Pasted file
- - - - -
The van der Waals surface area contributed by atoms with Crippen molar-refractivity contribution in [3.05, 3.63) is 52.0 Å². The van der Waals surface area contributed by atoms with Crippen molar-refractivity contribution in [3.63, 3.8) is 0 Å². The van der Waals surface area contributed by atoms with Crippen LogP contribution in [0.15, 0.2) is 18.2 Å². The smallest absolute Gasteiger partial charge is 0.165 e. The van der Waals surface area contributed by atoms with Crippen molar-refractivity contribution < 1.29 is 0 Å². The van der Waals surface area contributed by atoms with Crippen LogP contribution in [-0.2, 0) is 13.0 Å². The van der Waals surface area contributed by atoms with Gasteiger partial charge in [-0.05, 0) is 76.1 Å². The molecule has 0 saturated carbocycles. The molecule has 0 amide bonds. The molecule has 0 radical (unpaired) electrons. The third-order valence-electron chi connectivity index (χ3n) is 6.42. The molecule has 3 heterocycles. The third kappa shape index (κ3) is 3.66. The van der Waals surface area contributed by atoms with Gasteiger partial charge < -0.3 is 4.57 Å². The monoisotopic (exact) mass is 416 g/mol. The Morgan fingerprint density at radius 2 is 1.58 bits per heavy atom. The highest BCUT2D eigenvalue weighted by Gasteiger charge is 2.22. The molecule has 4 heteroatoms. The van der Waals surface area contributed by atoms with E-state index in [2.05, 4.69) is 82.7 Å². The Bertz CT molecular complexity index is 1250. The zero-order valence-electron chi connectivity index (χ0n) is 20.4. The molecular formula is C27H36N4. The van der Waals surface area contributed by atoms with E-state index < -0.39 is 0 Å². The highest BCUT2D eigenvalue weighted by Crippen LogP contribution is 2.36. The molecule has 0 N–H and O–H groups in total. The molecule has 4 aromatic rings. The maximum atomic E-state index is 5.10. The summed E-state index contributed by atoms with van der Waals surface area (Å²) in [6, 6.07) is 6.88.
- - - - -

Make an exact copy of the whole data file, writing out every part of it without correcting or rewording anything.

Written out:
The van der Waals surface area contributed by atoms with Crippen molar-refractivity contribution in [3.05, 3.63) is 52.0 Å². The van der Waals surface area contributed by atoms with Crippen molar-refractivity contribution in [3.63, 3.8) is 0 Å². The van der Waals surface area contributed by atoms with Crippen LogP contribution in [0.15, 0.2) is 18.2 Å². The smallest absolute Gasteiger partial charge is 0.165 e. The van der Waals surface area contributed by atoms with Crippen molar-refractivity contribution < 1.29 is 0 Å². The van der Waals surface area contributed by atoms with Crippen LogP contribution in [-0.2, 0) is 13.0 Å². The van der Waals surface area contributed by atoms with Gasteiger partial charge in [-0.05, 0) is 76.1 Å². The molecule has 0 saturated carbocycles. The molecule has 0 amide bonds. The molecule has 0 radical (unpaired) electrons. The third-order valence-electron chi connectivity index (χ3n) is 6.42. The molecule has 3 heterocycles. The third kappa shape index (κ3) is 3.66. The van der Waals surface area contributed by atoms with Gasteiger partial charge < -0.3 is 4.57 Å². The monoisotopic (exact) mass is 416 g/mol. The Morgan fingerprint density at radius 2 is 1.58 bits per heavy atom. The highest BCUT2D eigenvalue weighted by Gasteiger charge is 2.22. The molecule has 4 heteroatoms. The van der Waals surface area contributed by atoms with E-state index in [2.05, 4.69) is 82.7 Å². The Bertz CT molecular complexity index is 1250. The zero-order valence-electron chi connectivity index (χ0n) is 20.4. The molecular formula is C27H36N4. The van der Waals surface area contributed by atoms with E-state index < -0.39 is 0 Å². The highest BCUT2D eigenvalue weighted by Crippen LogP contribution is 2.36. The molecule has 0 N–H and O–H groups in total. The molecule has 4 aromatic rings. The maximum atomic E-state index is 5.10. The summed E-state index contributed by atoms with van der Waals surface area (Å²) in [6, 6.07) is 6.88.